Abraham Lincoln: A History (Volume 6)
'Abraham Lincoln: A History (Volume 6)' Summary
Early in his presidency, Hay and Nicolay requested and received permission from Lincoln to write his biography. In the first years after Lincoln's death, Hay and Nicolay were not encouraged to publish such a work—Representative Isaac Newton Arnold, a Lincoln supporter, had quickly published a substantial Lincoln biography, and publishers were not eager for another. Further, the permission of Robert Lincoln, who controlled his father's papers, would have to be gained. Lincoln's former secretaries decided to wait until they had sufficient time and money.
The often-dormant proposal to write the biography was given new impetus as they came to believe Lincoln's historical image was being distorted. Ward Hill Lamon in 1872 published a biography of Lincoln based on research by William Herndon, Lincoln's law partner. Lamon's book first made widely known many of the early accounts of Lincoln's life, such as those regarding Ann Rutledge, whom Lamon related Lincoln had loved and whose death devastated him. Without access to his papers, these early biographers focused on these episodes told of the young Lincoln, that fascinated the public. The Lincoln family believed some of these distorted or untrue, and in any event disrespectful. Also becoming popular were interpretations of the war that minimized Southern blame, with the bravery of the soldiers stressed in the name of sectional reconciliation. Popular fiction, such as that by Joel Chandler Harris, pressed a nostalgic view of the Old South.
By 1872, Hay was "convinced that we ought to be at work on our 'Lincoln.' I don't think the time for publication has come, but the time for preparation is slipping away." Robert Lincoln, Lincoln's surviving child, in 1874 formally agreed to let Hay and Nicolay use his father's papers; by 1875, they were engaged in research. Hay and Nicolay enjoyed exclusive access to Lincoln's papers, which were not opened to other researchers until 1947. They gathered documents written by others, as well as many of the Civil War books already being published. They at rare times relied on memory, such as Nicolay's recollection of the moment at the 1860 Republican convention when Lincoln was nominated, but for much of the rest relied on research. The research was so extensive that in their published work, Hay and Nicolay sometimes wrote that no records exist on certain points—statements that later proved to be premature.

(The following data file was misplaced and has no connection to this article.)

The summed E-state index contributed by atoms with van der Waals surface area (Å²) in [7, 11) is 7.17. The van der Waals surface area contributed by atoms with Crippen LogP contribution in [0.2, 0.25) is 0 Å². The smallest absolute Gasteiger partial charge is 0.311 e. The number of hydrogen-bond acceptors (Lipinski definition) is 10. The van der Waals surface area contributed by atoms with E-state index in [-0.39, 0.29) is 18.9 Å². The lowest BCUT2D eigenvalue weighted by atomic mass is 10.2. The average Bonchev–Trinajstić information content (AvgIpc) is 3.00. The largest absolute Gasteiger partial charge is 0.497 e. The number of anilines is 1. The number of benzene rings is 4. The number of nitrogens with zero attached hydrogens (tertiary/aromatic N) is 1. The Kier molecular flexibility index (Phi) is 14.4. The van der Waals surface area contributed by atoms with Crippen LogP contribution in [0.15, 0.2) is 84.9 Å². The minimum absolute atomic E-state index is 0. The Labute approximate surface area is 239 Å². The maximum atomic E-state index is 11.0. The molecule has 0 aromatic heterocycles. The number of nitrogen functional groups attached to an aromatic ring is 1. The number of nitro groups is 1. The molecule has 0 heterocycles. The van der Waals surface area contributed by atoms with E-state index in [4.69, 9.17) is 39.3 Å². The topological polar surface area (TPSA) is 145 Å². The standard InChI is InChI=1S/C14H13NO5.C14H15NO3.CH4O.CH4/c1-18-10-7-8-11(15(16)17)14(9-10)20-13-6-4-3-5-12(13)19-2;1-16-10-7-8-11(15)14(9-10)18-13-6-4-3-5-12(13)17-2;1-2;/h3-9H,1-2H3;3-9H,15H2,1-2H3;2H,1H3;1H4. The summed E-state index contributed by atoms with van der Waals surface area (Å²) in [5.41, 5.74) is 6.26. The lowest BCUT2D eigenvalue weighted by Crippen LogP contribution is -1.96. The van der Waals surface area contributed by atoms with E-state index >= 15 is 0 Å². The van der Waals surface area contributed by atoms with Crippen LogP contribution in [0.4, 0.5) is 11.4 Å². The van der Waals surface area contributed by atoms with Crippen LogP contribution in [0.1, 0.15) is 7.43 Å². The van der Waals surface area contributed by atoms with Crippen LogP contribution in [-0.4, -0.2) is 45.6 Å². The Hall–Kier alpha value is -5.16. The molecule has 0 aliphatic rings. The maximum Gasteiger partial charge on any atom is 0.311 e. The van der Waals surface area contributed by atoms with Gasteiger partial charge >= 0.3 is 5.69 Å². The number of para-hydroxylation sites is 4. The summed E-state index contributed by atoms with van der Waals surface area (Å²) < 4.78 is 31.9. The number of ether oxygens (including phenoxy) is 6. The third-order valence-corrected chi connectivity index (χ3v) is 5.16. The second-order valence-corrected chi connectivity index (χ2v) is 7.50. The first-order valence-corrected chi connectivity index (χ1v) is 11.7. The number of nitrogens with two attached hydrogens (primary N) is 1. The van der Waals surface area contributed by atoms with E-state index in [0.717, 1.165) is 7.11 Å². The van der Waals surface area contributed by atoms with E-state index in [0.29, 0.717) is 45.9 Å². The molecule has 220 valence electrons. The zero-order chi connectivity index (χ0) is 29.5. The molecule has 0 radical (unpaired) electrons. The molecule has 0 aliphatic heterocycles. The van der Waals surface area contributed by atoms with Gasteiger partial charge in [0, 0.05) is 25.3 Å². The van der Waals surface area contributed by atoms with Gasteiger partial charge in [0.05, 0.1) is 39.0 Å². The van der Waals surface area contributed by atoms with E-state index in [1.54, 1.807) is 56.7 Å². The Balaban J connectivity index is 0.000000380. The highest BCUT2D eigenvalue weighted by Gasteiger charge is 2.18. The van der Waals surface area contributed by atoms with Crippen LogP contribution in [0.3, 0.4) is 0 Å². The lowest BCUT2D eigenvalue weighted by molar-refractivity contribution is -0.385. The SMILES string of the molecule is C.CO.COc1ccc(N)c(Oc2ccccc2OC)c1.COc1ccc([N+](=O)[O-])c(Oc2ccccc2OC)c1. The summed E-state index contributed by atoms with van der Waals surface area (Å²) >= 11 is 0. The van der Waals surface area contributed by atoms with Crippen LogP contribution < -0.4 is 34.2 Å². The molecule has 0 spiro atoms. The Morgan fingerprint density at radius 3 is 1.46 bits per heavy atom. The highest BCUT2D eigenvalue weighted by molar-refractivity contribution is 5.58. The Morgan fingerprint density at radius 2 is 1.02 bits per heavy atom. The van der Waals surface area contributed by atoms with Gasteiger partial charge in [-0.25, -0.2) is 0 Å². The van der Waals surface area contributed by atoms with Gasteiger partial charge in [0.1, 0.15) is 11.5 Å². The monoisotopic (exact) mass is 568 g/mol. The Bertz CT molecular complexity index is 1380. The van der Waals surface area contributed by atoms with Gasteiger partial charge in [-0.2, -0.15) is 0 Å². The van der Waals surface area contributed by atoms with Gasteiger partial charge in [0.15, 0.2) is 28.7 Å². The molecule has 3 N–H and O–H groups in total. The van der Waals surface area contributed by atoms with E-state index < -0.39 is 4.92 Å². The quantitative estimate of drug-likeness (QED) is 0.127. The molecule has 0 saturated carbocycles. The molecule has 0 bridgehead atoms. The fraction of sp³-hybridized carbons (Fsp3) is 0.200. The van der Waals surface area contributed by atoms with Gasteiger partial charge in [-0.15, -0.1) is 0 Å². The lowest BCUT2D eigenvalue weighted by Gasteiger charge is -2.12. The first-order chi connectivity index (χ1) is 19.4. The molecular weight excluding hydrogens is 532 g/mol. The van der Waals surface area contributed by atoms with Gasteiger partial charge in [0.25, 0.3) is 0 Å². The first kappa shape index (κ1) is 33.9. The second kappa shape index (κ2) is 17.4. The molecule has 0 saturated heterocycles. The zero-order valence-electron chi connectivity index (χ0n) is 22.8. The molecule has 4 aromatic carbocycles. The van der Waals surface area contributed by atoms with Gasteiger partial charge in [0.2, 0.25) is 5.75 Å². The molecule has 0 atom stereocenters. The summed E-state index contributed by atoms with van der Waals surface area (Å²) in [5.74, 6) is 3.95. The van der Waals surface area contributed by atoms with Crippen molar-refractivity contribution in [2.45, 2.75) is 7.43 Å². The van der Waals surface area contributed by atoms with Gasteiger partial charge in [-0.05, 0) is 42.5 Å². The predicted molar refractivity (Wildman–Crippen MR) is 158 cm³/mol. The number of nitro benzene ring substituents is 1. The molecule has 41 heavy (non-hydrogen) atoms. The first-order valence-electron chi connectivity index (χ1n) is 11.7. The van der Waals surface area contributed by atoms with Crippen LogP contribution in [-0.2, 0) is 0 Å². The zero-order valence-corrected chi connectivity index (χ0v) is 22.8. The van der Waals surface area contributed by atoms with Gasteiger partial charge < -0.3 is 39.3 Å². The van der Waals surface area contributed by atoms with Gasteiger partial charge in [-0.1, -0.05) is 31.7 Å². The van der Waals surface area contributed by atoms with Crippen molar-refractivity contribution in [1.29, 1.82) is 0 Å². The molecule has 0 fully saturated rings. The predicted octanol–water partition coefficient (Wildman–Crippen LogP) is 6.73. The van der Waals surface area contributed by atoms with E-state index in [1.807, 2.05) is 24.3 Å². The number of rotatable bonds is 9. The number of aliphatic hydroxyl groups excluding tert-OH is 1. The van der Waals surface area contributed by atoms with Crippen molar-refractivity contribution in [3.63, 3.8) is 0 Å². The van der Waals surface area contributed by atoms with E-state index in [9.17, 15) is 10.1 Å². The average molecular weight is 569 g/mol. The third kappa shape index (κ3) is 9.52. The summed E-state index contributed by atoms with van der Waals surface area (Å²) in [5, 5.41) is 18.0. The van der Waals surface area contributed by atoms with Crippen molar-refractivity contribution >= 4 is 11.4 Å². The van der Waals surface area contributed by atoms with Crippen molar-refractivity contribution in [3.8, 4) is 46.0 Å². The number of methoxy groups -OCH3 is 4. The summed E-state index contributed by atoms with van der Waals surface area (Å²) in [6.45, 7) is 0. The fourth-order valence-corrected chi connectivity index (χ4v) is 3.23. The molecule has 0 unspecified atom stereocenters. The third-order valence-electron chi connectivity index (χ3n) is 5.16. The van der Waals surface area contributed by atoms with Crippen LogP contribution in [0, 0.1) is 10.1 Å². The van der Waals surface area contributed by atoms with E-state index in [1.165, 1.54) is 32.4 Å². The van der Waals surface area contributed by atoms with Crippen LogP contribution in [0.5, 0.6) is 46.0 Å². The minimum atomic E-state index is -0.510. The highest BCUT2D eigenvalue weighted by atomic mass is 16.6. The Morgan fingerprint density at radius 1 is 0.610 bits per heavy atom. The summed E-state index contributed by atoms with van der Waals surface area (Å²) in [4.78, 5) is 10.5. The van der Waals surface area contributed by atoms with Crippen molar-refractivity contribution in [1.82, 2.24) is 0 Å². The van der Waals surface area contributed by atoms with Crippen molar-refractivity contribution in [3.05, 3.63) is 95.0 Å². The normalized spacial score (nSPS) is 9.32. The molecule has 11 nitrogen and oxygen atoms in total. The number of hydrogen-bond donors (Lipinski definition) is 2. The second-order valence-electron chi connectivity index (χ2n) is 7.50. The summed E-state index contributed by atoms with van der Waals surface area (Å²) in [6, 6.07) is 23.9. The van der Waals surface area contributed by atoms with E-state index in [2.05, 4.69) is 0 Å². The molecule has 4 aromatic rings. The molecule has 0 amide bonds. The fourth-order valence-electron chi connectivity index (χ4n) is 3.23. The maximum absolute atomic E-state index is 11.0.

Hay began his part of the writing in 1876; the work was interrupted by illnesses of Hay, Nicolay, or family members, or by Hay's writing of The Bread-Winners. When Hay was in Washington as Assistant Secretary of State in 1879–81, and after Hay returned to Washington in 1885, he and Nicolay (then the Marshal of the Supreme Court) would walk to each other's house with chapter drafts or research materials. In 1881, after his temporary service as editor of the Tribune in Whitelaw Reid's absence, he agreed to do unsigned Civil War book reviews for the Tribune, but when asked to do obituaries as well, refused, "I have not read anything this winter except what bears on one subject".
By 1885, Hay had completed the chapters on Lincoln's early life, and they were submitted to Robert Lincoln, Robert retained the right of approval of the text, and required a number of changes, for example, he felt the depiction of Lincoln's father Thomas showed him as too shiftless. Sometimes Hay and Nicolay alternated chapters, sometimes one took responsibility for an entire volume.
John George Nicolay
Germany, United States
John George Nicolay was a German-born American who served as private secretary to US President Abraham Lincoln and later co-authored a biography of the 16th President. He was a member of the German br...More on John George Nicolay
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